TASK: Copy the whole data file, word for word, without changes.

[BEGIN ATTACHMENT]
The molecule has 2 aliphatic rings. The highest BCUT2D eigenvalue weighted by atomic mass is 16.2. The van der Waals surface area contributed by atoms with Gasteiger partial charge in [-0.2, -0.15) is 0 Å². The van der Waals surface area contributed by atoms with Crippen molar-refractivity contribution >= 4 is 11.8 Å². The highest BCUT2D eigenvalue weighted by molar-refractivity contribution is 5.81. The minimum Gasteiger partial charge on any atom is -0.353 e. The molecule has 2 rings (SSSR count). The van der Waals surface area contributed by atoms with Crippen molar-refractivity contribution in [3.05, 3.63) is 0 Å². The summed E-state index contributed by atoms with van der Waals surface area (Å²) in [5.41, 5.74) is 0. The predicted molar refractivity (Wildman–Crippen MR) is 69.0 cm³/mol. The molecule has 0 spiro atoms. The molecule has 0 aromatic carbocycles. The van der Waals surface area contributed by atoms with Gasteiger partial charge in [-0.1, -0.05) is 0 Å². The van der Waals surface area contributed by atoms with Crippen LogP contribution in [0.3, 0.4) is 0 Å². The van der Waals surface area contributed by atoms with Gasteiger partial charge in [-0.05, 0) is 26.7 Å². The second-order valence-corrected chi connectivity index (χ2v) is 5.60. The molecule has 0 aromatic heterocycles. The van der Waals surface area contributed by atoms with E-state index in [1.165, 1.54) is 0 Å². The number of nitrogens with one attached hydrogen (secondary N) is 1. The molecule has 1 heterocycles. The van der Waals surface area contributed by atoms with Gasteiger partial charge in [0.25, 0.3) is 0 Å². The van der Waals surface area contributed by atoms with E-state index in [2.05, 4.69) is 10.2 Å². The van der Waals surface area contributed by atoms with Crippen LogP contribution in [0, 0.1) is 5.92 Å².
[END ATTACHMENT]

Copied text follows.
The molecule has 2 aliphatic rings. The highest BCUT2D eigenvalue weighted by atomic mass is 16.2. The van der Waals surface area contributed by atoms with Gasteiger partial charge in [-0.2, -0.15) is 0 Å². The van der Waals surface area contributed by atoms with Crippen molar-refractivity contribution >= 4 is 11.8 Å². The highest BCUT2D eigenvalue weighted by molar-refractivity contribution is 5.81. The minimum Gasteiger partial charge on any atom is -0.353 e. The molecule has 2 rings (SSSR count). The van der Waals surface area contributed by atoms with Crippen molar-refractivity contribution in [3.05, 3.63) is 0 Å². The summed E-state index contributed by atoms with van der Waals surface area (Å²) in [5.41, 5.74) is 0. The predicted molar refractivity (Wildman–Crippen MR) is 69.0 cm³/mol. The molecule has 0 spiro atoms. The molecule has 0 aromatic carbocycles. The van der Waals surface area contributed by atoms with Gasteiger partial charge in [-0.1, -0.05) is 0 Å². The van der Waals surface area contributed by atoms with Crippen LogP contribution in [0.3, 0.4) is 0 Å². The van der Waals surface area contributed by atoms with Gasteiger partial charge in [-0.05, 0) is 26.7 Å². The second-order valence-corrected chi connectivity index (χ2v) is 5.60. The molecule has 0 aromatic heterocycles. The van der Waals surface area contributed by atoms with E-state index in [1.165, 1.54) is 0 Å². The number of nitrogens with one attached hydrogen (secondary N) is 1. The molecule has 1 heterocycles. The van der Waals surface area contributed by atoms with Gasteiger partial charge in [0.25, 0.3) is 0 Å². The van der Waals surface area contributed by atoms with E-state index in [2.05, 4.69) is 10.2 Å². The van der Waals surface area contributed by atoms with Crippen LogP contribution in [0, 0.1) is 5.92 Å².